One lost flash drive and one stolen laptop are costing one hospital system $3 million because both mobile devices were not encrypted. The University of Rochester Medical Center (URMC) has agreed to pay the large fine to the Office for Civil Rights (OCR) at the U.S. Department of Health and Human Services (HHS), and also take substantial corrective action to settle potential HIPAA violations.
URMC is one of the largest health systems in New York State with over 26,000 employees and includes healthcare components such as the School of Medicine and Dentistry and Strong Memorial Hospital.
According to the HHS report issued this week, URMC filed breach reports with OCR in 2013 and 2017 following its discovery that protected health information (PHI) had been impermissibly disclosed through the loss of an unencrypted flash drive and theft of an unencrypted laptop.
OCR’s investigation confirmed that the ePHI of 43 patients was contained on the stolen laptop and as a result of the theft, that information was impermissibly disclosed. OCR also determined that URMC had failed to conduct a comprehensive, organization-wide risk analysis that included all risks to the confidentiality, integrity, and availability of ePHI, and covered ePHI stored on the lost and stolen devices.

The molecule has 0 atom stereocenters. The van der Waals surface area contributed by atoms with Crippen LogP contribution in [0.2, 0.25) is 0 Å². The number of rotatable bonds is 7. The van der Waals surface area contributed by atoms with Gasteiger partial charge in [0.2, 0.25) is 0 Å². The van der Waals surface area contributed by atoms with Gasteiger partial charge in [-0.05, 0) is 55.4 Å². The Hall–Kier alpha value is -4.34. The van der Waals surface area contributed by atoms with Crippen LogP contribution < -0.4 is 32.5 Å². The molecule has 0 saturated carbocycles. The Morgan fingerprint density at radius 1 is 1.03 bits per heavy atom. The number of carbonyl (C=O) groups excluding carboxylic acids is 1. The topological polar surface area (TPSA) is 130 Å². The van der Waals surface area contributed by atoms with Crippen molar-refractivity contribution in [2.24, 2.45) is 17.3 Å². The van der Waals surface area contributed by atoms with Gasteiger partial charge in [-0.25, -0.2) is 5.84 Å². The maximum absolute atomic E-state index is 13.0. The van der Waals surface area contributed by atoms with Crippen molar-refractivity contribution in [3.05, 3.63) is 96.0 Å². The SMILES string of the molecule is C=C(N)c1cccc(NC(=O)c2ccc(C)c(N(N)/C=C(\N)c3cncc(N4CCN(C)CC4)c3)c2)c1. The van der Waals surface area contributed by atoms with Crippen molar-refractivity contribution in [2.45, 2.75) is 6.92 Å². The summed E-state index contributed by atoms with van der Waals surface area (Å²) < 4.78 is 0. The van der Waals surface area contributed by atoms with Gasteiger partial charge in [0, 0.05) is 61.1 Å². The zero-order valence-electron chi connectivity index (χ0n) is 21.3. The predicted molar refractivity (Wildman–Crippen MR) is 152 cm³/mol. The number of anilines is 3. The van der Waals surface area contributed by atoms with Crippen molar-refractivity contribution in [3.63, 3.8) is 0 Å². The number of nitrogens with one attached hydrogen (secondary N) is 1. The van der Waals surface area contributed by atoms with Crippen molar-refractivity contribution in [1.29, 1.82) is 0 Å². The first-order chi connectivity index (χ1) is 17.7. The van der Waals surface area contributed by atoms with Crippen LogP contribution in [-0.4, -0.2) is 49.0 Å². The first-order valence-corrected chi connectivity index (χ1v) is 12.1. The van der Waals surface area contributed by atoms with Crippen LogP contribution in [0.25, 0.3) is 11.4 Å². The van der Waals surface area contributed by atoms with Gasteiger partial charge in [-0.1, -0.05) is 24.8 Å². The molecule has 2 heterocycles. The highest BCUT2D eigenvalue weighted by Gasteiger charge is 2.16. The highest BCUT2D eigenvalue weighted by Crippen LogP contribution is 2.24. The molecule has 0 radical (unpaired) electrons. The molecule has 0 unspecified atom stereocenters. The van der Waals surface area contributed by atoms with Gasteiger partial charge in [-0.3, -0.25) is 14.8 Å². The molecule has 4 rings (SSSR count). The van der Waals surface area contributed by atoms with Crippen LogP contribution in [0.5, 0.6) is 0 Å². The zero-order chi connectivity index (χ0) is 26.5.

This recent incident was the second time OCR investigated URMC. In 2010, concerning a similar breach involving a lost unencrypted flash drive, the OCR provided technical assistance to URMC. Despite that previous OCR investigation, and URMC’s own identification of a lack of encryption as a high risk to ePHI, URMC permitted the continued use of unencrypted mobile devices.
“Because theft and loss are constant threats, failing to encrypt mobile devices needlessly puts patient health information at risk,” said Roger Severino, OCR Director. “When covered entities are warned of their deficiencies, but fail to fix the problem, they will be held fully responsible for their neglect.”
A risk analysis failure is the most common HIPAA violation cited in OCRs enforcement actions even though the risk analysis is one of the most important elements of HIPAA compliance.
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